Wednesday, April 28, 2010

More Than an Ethical Lapse

The Supreme Court abdicated its responsibility to address fundamental questions of ethics and fairness when it declined to review the case of Charles Dean Hood, an inmate on death row in Texas.

The one-line order, issued without comment from any of the justices, left in place an egregiously tainted 1990 double-murder conviction. Eighteen years after Mr. Hood was sentenced to death, the state trial judge, Verla Sue Holland, and Tom O’Connell, then the Collin County district attorney, admitted that they had had a secret affair that appears to have ended not long before the trial.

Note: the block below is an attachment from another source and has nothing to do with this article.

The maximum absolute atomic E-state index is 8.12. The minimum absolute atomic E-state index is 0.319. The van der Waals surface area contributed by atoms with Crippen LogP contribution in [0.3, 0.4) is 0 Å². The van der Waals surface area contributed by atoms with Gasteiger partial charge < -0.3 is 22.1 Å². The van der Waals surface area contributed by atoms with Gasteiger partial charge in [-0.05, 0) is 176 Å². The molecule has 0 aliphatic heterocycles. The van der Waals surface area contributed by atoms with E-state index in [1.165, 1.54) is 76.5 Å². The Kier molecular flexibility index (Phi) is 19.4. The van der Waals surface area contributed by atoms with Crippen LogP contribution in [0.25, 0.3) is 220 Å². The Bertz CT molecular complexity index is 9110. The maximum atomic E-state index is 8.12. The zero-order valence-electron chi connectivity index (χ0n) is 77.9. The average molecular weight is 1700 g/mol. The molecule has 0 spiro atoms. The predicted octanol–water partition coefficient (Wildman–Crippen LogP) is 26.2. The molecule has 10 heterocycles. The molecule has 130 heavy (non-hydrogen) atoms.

The fact that the judge and prosecutor were romantically involved should have resulted in the judge's removal from the trial process. At this point, a new trial is clearly warranted. The fact that the Texas courts and the U.S. Supreme Court have failed to right this wrong shows how the death penalty, and the politics that infest it, have corrupted the judiciary. This sordid event is more than an ethical lapse, it is a flagrant violation of due process and fairness.

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